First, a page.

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Uterine leiomyoma

Last updated: June 9, 2021

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Uterine leiomyomas (fibroids) are benign, hormone-sensitive uterine neoplasms. These tumors are classified as either submucosal (beneath the endometrium), intramural (within the muscular uterine wall of the uterus), or subserosal (beneath the peritoneum). Symptoms depend on the location, size, and number of myomas, and include menstrual abnormalities (menorrhagia), features of mass effects (e.g., back/abdominal/pelvic pain or bladder and bowel dysfunction), and infertility. Physical examination and sonohysterography are used to establish the diagnosis. Treatment for symptomatic patients includes surgery (myomectomy or hysterectomy) as well as interventional (uterine artery embolization) and/or medical therapy (GnRH agonists).

Predisposing factors

References:[1][2][3]

Leiomyomas are classified according to their location within the uterus:

  • Subserosal leiomyoma: localized in the outer uterine wall beneath the peritoneal surface
  • Intramural leiomyoma (most common): growing from within the myometrium wall
  • Submucosal leiomyoma: localized directly below the endometrial layer (uterine mucosa)
  • Diffuse uterine leiomyomatosis: The uterus is grossly enlarged due to the presence of numerous fibroids.

References:[1]

Most women have small, asymptomatic fibroids. Symptoms depend on the number, size, and location of leiomyomas.

  1. Abnormal menstruation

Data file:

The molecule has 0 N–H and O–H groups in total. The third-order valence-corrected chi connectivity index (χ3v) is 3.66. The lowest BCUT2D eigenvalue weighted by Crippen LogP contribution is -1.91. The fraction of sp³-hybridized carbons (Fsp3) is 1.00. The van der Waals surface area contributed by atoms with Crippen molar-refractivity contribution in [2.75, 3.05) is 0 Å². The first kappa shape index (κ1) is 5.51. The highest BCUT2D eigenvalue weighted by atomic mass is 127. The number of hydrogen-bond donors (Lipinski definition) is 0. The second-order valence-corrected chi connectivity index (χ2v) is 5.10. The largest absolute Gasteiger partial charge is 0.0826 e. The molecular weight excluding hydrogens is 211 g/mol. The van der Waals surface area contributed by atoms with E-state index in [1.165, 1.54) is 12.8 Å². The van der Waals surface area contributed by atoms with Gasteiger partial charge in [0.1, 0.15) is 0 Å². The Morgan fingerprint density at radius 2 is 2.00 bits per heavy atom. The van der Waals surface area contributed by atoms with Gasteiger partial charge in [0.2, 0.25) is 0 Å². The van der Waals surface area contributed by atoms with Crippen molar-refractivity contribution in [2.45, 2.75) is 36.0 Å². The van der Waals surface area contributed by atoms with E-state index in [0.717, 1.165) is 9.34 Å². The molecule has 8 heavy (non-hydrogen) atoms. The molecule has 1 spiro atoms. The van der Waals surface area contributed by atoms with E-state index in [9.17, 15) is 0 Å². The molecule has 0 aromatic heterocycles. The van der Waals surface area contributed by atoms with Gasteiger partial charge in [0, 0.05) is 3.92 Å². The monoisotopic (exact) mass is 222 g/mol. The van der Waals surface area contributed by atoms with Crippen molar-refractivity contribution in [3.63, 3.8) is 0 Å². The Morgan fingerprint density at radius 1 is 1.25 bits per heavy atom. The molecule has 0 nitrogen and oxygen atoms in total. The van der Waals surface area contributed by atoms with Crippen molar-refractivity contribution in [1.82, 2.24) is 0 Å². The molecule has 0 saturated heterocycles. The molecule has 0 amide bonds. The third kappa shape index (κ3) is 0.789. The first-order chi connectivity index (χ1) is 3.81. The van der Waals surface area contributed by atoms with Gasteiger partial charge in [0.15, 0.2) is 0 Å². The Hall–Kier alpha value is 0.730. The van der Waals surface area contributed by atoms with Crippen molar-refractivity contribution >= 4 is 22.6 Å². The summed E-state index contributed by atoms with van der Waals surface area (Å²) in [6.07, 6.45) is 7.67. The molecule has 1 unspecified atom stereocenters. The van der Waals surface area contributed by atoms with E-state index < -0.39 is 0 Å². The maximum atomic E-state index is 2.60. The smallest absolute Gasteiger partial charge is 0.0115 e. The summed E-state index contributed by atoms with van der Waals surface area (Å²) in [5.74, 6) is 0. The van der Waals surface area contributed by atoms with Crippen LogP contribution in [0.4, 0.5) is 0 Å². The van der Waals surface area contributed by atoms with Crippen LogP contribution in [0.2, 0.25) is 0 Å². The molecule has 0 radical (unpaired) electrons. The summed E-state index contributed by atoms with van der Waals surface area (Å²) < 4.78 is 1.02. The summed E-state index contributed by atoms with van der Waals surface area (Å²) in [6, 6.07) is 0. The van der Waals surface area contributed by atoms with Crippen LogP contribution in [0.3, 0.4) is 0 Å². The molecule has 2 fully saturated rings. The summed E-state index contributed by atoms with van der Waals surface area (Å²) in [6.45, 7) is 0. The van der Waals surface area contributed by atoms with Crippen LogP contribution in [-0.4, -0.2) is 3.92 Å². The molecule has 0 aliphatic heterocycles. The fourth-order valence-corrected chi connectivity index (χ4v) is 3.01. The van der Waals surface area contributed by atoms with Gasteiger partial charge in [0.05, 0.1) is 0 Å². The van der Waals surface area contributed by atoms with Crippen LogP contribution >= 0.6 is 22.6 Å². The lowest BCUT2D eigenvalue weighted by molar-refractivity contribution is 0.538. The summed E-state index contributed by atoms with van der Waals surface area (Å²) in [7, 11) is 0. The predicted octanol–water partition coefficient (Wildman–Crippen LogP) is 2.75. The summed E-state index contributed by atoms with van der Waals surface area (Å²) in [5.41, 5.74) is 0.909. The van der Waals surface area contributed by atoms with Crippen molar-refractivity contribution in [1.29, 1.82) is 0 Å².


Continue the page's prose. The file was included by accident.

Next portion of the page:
2. Features of mass effect
  3. Reproductive abnormalities

References:[1]

References:[1][4]

  • Macroscopic
    • Grayish-white surface
    • Homogeneous; tissue bundles on cross-section partly in a whorled pattern
    • Some leiomyomas may involve regressive changes: scar formation, calcification, and cysts
  • Microscopic: Smooth muscle tissue in a whorled pattern with well-demarcated borders, consisting of monoclonal cells interspersed with connective tissue

References:[5]

Differential diagnosis of uterine leiomyoma
Factors Uterine leiomyoma (fibroids) Adenomyosis Endometriosis Uterine polyps Uterine leiomyosarcoma [6][7]
Definition
  • Overgrowth of localized endometrial tissue attached to the inner wall of the uterus, usually benign [8]
Risk factors
Clinical features
  • Symptoms similar to uterine fibroids
  • Menstrual irregularities
  • Postmenopausal bleeding
  • Pelvic pain
Uterine findings
  • Irregularly enlarged, firm
  • Uniformly enlarged
  • Typically not enlarged
  • Typically not enlarged
  • Rapidly enlarging
Pathology

The differential diagnoses listed here are not exhaustive.

Treatment should only be considered in symptomatic patients because of the side effects of medical therapy and surgery. The goal is to relieve symptoms. Perimenopausal women warrant expectant management in most cases.

Asymptomatic fibroids

  • Do not require treatment
  • Frequent follow-ups (approx. every 6–12 months) with pelvic ultrasonography; and symptom monitoring
  • Patients should be counseled to contact their physician if new symptoms develop.

Symptomatic fibroids

Medical therapy

Preoperative medical therapy may help reduce tumor size and decrease tumor vascularization.

Interventional therapy

  • Uterine fibroid embolization: uterine artery embolization
    • Procedure: injection of polyvinyl alcohol (PVA) into the arteries that supply blood to the fibroid, causing it to shrink; ¼ of patients may require further invasive treatment
    • Indications:
      • Continued heavy bleeding and/or severe pain with insufficient response to medical treatment
      • Contraindications to surgery or personal preference to avoid surgery